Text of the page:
Inflation – causes and expectations
Author: Maja Ivanović, Advisor to the Vice-Governor
Almost forgotten in the world’s developed countries until recently, inflation became relevant in the second half of last year. What exactly is inflation? If goods and services prices generally increase and the increase is not only in specific products, we are talking about inflation. With inflation, we set aside more money for the same amount of goods we bought the previous month or the previous year. It means that money depreciates with increasing price levels. Inflation affects many aspects of our daily lives: the level of salaries and pensions, our purchasing power, interest rates on our savings and loans, and increasing tax facilities.
With low inflation, our money’s value is stable. Businesses can invest, and consumers can spend or save with more security, i.e. believing that money will not depreciate. It is a fundamental assumption of a sound and sustainable economy, less dependent on large fluctuations in prices and interest rates.
Over the last four decades, inflation in the global economy has declined due to globalisation development. Namely, globalisation has reduced the costs of raw materials, production of semi-finished and finished products, and decreased the pressure on wage growth in highly developed countries. At the same time, the demographic trend of the ageing population in the developed world has focused income growth more on savings and less on consumption. According to these trends, the global economy’s inflation was not a real problem. After the prolonged remediation of the 2008 crisis consequences, the developed world’s economy faced deflation, a typical post-crisis economic phenomenon.
However, the extra-economic shock caused by the Covid-19 crisis in 2020 has led to the global economy “freezing”. More precisely, well-known countries’ “lockdowns” have “suspended” the globalisation process, especially in developed ones. To provide income for those unable to create, the developed countries’ governments borrow enormously and inject vast amounts of money into the financial system. Thus, while the pandemic reduces the goods and services supply, newly created money prevents the demand fall and inflation rises.
Health measures and the population’s immunisation took effect in 2021, recovering the economy. However, “liberated” demand cannot be adequately met, as restrictive pandemic measures still affect primary global supply chains supply. The “clogging” global supply chains phenomenon is emerging, enormously increasing logistics costs (due to high shipping costs growth, ports overcrowding, narrowed capacities of logistics systems, staffing lack, etc.), becoming a new inflation generator.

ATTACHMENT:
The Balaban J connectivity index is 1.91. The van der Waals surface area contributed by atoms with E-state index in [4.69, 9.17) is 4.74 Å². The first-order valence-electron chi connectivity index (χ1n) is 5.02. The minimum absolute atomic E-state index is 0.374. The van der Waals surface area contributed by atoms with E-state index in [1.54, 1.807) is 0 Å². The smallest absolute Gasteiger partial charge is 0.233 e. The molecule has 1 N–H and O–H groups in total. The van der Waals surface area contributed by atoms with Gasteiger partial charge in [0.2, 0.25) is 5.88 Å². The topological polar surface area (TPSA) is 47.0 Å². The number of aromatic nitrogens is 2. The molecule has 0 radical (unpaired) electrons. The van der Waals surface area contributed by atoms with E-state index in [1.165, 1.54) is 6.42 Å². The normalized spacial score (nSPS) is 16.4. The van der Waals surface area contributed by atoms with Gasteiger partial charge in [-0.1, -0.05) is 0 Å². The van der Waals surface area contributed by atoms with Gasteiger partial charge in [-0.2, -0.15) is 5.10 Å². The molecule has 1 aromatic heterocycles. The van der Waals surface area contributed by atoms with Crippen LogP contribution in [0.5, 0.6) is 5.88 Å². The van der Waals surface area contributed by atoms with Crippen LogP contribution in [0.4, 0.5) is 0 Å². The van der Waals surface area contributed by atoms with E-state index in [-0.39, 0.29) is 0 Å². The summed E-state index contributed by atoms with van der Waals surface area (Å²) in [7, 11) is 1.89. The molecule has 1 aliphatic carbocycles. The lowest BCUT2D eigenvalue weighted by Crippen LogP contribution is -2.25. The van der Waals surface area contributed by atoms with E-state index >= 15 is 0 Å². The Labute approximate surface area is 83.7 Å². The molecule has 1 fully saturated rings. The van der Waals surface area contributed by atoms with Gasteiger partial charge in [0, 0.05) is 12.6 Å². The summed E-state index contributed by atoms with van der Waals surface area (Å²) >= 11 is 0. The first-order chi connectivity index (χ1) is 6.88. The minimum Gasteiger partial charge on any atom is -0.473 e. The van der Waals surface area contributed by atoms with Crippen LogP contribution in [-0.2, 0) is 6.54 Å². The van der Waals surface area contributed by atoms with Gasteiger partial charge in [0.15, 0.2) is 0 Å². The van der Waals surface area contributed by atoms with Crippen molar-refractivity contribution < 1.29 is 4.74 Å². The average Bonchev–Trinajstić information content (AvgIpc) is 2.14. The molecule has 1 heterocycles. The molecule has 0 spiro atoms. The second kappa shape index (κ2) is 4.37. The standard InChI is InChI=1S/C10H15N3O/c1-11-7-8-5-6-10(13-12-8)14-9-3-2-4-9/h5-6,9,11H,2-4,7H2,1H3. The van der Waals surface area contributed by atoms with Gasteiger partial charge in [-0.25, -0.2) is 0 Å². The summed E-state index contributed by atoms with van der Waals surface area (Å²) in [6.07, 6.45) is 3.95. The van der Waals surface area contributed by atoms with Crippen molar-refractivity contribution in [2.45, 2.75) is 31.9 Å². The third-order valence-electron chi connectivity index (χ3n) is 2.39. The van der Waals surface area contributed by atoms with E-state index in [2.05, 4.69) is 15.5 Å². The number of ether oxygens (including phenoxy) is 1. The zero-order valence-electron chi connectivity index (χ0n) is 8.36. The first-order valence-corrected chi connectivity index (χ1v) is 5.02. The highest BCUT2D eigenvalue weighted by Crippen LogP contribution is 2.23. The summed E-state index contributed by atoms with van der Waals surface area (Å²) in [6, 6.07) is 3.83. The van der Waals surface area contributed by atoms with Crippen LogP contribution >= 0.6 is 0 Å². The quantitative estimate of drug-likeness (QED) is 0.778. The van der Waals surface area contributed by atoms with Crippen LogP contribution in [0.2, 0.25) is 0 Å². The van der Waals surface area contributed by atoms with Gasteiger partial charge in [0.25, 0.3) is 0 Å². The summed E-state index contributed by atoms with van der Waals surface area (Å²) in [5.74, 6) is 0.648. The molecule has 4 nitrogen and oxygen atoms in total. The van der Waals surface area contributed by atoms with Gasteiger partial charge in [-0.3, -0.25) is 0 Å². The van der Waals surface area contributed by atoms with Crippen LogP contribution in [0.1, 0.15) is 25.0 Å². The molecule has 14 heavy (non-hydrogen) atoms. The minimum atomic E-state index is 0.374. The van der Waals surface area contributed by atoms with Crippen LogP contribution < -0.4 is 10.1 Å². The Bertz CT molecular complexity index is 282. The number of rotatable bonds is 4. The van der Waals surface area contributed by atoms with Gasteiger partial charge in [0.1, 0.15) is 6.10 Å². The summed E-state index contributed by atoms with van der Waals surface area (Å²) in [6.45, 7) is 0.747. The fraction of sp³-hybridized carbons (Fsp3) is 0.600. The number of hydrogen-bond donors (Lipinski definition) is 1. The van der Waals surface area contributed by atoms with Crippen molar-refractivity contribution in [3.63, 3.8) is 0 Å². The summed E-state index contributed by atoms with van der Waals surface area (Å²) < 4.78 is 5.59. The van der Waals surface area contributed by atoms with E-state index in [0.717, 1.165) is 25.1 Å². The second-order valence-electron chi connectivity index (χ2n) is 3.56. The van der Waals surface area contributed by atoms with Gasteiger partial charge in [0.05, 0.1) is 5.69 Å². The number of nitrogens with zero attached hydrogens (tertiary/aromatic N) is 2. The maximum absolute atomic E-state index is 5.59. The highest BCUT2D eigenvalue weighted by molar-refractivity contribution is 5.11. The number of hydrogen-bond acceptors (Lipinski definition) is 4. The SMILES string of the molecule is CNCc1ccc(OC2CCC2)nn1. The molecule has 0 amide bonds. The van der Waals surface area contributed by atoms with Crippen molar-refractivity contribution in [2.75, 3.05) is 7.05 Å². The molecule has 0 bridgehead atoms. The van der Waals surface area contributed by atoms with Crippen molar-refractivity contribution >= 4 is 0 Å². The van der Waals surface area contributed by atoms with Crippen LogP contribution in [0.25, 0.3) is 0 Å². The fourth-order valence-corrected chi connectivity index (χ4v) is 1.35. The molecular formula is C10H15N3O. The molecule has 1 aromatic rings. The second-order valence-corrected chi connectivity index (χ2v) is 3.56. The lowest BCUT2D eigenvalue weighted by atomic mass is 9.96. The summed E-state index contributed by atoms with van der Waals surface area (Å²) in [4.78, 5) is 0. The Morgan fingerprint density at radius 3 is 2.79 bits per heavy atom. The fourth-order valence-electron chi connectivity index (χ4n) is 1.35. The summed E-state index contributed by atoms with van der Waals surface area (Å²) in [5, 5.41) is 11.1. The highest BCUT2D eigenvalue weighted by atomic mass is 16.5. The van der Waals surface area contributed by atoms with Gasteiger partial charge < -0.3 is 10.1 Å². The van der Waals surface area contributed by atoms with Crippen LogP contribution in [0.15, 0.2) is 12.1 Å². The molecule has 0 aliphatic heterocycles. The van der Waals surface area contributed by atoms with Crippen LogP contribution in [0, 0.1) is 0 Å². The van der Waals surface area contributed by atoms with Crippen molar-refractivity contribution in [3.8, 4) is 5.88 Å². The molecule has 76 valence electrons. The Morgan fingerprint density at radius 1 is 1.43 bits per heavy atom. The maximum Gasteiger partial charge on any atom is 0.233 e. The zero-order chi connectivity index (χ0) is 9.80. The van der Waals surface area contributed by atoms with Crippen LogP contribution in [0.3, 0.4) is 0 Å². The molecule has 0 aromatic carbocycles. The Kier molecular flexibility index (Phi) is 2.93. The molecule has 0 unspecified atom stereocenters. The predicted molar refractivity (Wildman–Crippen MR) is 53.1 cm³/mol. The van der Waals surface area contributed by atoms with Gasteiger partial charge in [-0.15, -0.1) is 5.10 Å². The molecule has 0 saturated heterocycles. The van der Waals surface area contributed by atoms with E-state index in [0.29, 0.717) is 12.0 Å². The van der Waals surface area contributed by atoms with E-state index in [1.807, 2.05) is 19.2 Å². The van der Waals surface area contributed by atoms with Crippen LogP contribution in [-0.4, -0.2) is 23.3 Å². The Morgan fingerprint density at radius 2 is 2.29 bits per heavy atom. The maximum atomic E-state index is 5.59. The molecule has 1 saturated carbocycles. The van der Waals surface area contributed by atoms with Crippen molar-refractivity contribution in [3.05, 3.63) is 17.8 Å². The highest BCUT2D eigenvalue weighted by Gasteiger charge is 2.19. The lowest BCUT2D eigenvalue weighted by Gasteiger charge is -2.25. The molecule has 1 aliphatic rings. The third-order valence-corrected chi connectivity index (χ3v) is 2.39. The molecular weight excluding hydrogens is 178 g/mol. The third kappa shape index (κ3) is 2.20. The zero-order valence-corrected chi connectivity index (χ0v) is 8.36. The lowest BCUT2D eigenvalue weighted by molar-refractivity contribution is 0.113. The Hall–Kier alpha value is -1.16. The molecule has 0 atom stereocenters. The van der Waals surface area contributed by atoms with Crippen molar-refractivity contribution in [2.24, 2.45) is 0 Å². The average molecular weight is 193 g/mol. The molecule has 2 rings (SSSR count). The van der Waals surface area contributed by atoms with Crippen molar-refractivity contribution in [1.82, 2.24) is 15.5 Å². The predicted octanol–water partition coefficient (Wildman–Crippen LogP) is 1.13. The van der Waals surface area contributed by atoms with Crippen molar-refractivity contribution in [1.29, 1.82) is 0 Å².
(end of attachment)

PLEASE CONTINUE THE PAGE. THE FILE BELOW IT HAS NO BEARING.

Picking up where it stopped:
An external shock appeared again in February 2022, this time geopolitical, i.e. Russia’s military invasion of Ukraine and the imposing of drastic economic sanctions on Russia by the United States, the European Union and other countries. The war in Ukraine and economic sanctions on Russia, especially Russia’s exclusion from SWIFT, are causing global disruption in the markets for energy, cereals, sunflower oil, fertilisers, important metals (such as aluminium, nickel, rare metals needed to produce sophisticated products), and specific IT industry components. Russia and Ukraine’s great formative power in the energy and food markets, the international trade disruption, and the “melting” of international partners’ trust further cause prices to rise.
Finally, for the first time since the 1970s, we can say that we have, figuratively speaking, a “perfect storm” in inflation. It is caused by the three inflationary hurricanes “merging” - creating money in a pandemic, narrowing the global supply chains capacity, and the war in Ukraine with economic sanctions on Russia. Consequently, leading central banks’ inflation projections are adjusted upwards and significantly exceed their target-based inflation rates. The actual inflation will depend on the war duration, sanctions’ effect, and their further spread. However, the inflation phenomenon presupposes the stated “real” factors and the expectations of the supply and demand bearers. The “soft” component makes the economy challenging, confirming that we cannot fit everything into our existing knowledge and experience model. Accordingly, monetary institutions such as the European Central Bank are still not rushing to increase reference interest rates since the economy boomerang can be a negative stagflation phenomenon, i.e. unrestrained inflation and restrained economic growth.